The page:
What little text there is might as well not be there as it says nothing.
So who is it for? Well, if you’re a dyed-in-the-wool GW fanboy who simply wants to drool over some photos then you’ll love it. If you can’t speak a language that GW releases product in, but like the idea, then great. I can’t see that being a huge market though. Who else? Well I spoke to some of the GW staff at length, and one of them suggested that it was great for “small kids who just like flicking through”. I suppose he knows his market.
I didn’t mention the price point before, but it’s worth talking about. Warhammer Visions costs £7.50, which (my newsagent friend tells me) is the sort of price that one-off specials and so on might come in at, but not usually monthlies. At least, not monthlies that don’t have CDs and such included. That pretty much tallies with a morning’s worth of looking at magazine racks. It’s a pricey magazine.
Speaking of cost, what with GW reducing their costs over the last few years, why would they add a load more products to upkeep? Well I’ve been thinking about that. To be honest, the first thought I had after flicking through Warhammer Visions was that it would be a doddle to do. It’s photos in boxes, repeat. Very, very easy in terms of layout. The time here is in taking all the photos, but as we’ve seen they were ransacking archives in many cases. So the additional workload of this is actually rather small. The weekly looks like much more work. Without treading on my own toes (proper review of the new WD tomorrow) it’s effectively a quarter of the old WD. Four times that a month, plus Warhammer Visions equals much the same workload. I’m sure that’s what management told them. So no need for lots of extra pesky staff costs, and you magically make 5 magazines to sell with the same staff that used to make only 1. Genius!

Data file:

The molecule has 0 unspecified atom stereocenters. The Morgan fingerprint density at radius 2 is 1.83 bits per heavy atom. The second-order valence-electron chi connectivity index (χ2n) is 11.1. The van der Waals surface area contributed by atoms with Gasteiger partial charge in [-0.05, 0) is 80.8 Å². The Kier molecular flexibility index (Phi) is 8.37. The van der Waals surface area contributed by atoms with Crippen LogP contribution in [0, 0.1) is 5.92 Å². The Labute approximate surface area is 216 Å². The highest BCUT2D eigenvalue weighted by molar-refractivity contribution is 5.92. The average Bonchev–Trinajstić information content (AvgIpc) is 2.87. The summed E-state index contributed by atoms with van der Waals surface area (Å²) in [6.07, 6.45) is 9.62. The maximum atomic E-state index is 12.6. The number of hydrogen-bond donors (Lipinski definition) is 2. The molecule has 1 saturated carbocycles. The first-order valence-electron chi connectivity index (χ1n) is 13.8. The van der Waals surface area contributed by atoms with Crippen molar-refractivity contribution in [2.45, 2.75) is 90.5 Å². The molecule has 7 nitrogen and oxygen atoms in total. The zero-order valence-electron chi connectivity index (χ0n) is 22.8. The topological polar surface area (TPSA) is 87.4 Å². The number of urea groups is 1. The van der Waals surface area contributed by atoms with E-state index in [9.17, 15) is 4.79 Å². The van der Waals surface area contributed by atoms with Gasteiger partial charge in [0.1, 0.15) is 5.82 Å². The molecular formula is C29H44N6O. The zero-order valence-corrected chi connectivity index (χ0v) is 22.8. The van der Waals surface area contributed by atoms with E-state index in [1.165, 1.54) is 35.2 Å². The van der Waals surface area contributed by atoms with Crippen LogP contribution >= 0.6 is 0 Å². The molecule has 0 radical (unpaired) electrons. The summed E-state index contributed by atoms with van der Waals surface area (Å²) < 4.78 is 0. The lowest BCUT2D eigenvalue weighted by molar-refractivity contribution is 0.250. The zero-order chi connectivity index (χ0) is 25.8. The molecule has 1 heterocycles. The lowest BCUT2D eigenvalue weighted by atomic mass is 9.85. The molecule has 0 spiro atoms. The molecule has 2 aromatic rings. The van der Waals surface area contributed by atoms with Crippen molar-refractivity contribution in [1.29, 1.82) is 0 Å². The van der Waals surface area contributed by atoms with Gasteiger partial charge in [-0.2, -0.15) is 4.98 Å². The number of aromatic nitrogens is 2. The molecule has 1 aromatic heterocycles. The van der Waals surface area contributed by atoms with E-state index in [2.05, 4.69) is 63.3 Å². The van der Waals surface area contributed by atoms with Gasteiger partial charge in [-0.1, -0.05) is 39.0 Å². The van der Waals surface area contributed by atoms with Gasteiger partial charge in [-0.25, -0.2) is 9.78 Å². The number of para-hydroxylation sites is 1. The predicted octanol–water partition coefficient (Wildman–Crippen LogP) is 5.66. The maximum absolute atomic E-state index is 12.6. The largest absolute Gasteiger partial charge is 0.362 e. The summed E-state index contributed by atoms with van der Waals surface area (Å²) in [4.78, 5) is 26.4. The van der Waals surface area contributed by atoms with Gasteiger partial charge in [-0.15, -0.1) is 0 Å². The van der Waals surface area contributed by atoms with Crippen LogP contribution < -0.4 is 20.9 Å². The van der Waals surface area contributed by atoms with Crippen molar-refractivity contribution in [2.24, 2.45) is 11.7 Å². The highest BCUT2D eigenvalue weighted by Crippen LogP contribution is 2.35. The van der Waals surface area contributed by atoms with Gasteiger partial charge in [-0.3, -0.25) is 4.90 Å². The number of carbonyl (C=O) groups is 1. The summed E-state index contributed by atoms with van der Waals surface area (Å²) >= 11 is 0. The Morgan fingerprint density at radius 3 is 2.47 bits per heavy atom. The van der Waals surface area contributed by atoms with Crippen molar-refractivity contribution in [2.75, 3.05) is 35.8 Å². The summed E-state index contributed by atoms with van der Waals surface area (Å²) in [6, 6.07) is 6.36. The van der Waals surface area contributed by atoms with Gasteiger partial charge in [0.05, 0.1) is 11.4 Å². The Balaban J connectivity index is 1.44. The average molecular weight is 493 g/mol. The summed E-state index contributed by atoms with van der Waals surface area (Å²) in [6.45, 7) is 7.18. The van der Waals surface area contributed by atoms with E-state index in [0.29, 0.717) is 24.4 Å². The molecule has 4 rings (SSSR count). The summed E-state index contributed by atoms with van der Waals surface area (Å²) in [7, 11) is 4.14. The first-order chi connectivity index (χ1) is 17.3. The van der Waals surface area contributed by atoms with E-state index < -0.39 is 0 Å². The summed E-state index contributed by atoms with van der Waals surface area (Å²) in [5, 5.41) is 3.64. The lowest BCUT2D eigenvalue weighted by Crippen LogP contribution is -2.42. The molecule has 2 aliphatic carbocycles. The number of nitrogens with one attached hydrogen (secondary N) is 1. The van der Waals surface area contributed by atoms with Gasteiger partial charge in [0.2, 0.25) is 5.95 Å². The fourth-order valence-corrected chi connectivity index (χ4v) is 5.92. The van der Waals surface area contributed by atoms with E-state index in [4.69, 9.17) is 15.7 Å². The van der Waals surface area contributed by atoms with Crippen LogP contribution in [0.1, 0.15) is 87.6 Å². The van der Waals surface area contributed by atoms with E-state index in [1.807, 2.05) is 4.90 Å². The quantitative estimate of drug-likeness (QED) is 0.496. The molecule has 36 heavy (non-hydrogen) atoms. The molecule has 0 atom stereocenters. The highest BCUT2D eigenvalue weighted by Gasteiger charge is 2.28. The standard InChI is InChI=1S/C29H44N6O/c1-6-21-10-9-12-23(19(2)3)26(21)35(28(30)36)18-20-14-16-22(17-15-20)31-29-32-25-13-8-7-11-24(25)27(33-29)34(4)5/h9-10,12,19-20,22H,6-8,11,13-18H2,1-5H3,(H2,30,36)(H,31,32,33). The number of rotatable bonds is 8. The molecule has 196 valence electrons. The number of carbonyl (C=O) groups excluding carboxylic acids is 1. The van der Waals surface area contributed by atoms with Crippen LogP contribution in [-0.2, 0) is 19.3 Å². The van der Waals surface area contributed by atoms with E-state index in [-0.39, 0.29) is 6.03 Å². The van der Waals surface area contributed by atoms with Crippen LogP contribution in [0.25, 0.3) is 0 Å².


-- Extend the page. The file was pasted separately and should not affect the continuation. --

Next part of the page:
Land Of Confusion
GW usually do things for sound reasons (in their view), even if I don’t necessarily like or agree with them. That’s fine. Here though, I’m struggling to see who this is for. I mean, when I flick through Trout Juggling Weekly in the shop, or carefully consider the latest issue of Yodelling International, I can easily see that there’s a market for them. But this?
Even in my most rabidly enthusiastic days (and I was something of a GW fan), I can’t imagine buying this more than once.